As you can see, something that is frequently probable and would be catastrophic would present an extremely high risk to you and yours (E). Conversely, something that’s unlikely to happen and has negligible effects presents a low risk (L).

Let’s look at the flat tire hazard and assume that you have mediocre tires that are fairly well-worn.

How probable is it? Ahhh. Well, here’s where a lot of people mess up this tool. We’re not ready for that yet. We’ve identified a hazard but not a risk. What’s the risk due to a flat tire? In this case, there are several: getting hurt because you wrecked your car, getting in trouble because you’re delayed for work, being attacked because you’re stuck at night in a bad neighborhood, and so on.

So let’s now take one of those risks. How about ‘getting in trouble because you’re delayed for work?’

Well, in the grand scheme of things, it seldom happens. I’ve probably had about 10 flat tires in my life so you can’t really say it’s unlikely. The big thing about using this tool though is that you just put it where you think it fits best. As long as you do the same kind of in-your-head measurement to all the risks you’re looking at, it all balances out.

How severe would it be? That may depend on when it happens. If you’re like most people, it wouldn’t be all that severe because you just say it happened and then clock in. To make it more interesting, let’s say your boss is an ass and it wouldn’t be good. There’s a chance that you could be fired if you show up late. In this case, I’d call this ‘Marginal.’ It’s not life-threatening but you wouldn’t want it to happen.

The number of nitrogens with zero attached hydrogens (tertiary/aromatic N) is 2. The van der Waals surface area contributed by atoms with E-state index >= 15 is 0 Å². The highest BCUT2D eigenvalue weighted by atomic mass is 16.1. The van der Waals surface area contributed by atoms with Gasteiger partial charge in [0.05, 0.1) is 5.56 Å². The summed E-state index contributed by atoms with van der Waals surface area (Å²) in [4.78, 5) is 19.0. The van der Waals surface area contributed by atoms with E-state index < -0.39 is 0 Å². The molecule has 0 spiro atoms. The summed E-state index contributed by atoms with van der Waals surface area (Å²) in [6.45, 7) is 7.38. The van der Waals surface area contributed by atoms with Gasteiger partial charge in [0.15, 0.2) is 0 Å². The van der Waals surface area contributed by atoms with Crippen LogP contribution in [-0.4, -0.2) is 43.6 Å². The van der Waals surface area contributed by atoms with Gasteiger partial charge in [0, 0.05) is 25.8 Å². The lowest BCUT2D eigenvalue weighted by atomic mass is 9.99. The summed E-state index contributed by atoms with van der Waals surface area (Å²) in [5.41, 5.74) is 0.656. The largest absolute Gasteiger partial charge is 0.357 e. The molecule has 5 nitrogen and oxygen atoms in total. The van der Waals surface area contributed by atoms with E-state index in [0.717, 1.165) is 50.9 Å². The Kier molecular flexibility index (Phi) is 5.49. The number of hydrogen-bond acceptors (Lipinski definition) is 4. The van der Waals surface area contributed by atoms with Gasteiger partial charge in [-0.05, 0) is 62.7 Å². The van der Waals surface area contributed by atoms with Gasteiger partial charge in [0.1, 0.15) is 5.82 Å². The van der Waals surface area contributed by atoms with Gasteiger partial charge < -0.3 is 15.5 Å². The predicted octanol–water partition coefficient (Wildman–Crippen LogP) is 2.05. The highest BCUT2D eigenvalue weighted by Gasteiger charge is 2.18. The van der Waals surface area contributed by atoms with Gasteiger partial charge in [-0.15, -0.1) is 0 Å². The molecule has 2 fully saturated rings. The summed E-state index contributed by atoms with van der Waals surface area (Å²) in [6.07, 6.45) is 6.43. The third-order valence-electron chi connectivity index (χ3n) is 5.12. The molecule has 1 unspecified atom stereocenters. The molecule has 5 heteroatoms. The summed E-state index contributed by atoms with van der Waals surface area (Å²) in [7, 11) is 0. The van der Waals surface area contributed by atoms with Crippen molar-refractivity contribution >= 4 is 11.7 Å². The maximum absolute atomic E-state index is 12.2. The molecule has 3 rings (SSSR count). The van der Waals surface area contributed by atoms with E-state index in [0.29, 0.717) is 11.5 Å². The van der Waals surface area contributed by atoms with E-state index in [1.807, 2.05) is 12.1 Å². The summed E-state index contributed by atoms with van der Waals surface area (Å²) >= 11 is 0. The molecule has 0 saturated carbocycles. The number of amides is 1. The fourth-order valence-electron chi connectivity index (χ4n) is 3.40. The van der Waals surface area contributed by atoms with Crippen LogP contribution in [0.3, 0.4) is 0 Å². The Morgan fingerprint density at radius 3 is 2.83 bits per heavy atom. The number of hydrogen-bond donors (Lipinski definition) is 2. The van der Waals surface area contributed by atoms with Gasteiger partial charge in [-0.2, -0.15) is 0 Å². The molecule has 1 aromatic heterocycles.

So, we have a marginal threat that seldom happens. Looking at the chart, that gives you an L – for low risk.

Now, you just do the same thing for the other risks and see where they lie. I’d put ‘being attacked…’ as a catastrophic risk that’s unlikely. Why unlikely? because you probably don’t spend a lot of your time driving through bad neighborhoods. If you do, then you’d just move that up. A catastrophic risk that’s unlikely puts you at an M on the chart – Moderate risk.

If these are the only risks due to this hazard, then you’re done assessing. Time to move on to the next step, otherwise keep going.

Step 3 – Develop controls and make risk decisions.